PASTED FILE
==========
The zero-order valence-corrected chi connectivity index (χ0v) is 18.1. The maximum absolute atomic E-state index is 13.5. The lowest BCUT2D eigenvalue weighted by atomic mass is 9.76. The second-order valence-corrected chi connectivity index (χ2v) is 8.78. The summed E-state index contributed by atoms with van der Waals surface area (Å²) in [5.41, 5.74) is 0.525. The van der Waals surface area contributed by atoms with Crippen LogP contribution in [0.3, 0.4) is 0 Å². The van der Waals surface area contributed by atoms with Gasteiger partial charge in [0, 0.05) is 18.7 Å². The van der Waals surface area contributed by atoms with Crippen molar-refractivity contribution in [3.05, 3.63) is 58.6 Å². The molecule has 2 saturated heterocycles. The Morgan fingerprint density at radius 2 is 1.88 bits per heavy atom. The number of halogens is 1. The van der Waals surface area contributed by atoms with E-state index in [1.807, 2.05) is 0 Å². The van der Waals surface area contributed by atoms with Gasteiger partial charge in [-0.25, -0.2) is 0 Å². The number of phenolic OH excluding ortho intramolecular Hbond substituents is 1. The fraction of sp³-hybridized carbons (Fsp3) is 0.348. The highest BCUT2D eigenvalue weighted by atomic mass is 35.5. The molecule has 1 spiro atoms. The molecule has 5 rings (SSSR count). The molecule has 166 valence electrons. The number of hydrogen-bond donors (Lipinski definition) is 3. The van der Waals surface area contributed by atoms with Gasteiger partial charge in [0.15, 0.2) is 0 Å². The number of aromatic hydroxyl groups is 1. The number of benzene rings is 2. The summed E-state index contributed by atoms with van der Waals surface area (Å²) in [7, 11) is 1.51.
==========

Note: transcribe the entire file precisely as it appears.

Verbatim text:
The zero-order valence-corrected chi connectivity index (χ0v) is 18.1. The maximum absolute atomic E-state index is 13.5. The lowest BCUT2D eigenvalue weighted by atomic mass is 9.76. The second-order valence-corrected chi connectivity index (χ2v) is 8.78. The summed E-state index contributed by atoms with van der Waals surface area (Å²) in [5.41, 5.74) is 0.525. The van der Waals surface area contributed by atoms with Crippen LogP contribution in [0.3, 0.4) is 0 Å². The van der Waals surface area contributed by atoms with Gasteiger partial charge in [0, 0.05) is 18.7 Å². The van der Waals surface area contributed by atoms with Crippen molar-refractivity contribution in [3.05, 3.63) is 58.6 Å². The molecule has 2 saturated heterocycles. The Morgan fingerprint density at radius 2 is 1.88 bits per heavy atom. The number of halogens is 1. The van der Waals surface area contributed by atoms with E-state index in [1.807, 2.05) is 0 Å². The van der Waals surface area contributed by atoms with Gasteiger partial charge in [-0.25, -0.2) is 0 Å². The number of phenolic OH excluding ortho intramolecular Hbond substituents is 1. The fraction of sp³-hybridized carbons (Fsp3) is 0.348. The highest BCUT2D eigenvalue weighted by atomic mass is 35.5. The molecule has 1 spiro atoms. The molecule has 5 rings (SSSR count). The molecule has 166 valence electrons. The number of hydrogen-bond donors (Lipinski definition) is 3. The van der Waals surface area contributed by atoms with Gasteiger partial charge in [0.15, 0.2) is 0 Å². The number of aromatic hydroxyl groups is 1. The number of benzene rings is 2. The summed E-state index contributed by atoms with van der Waals surface area (Å²) in [7, 11) is 1.51.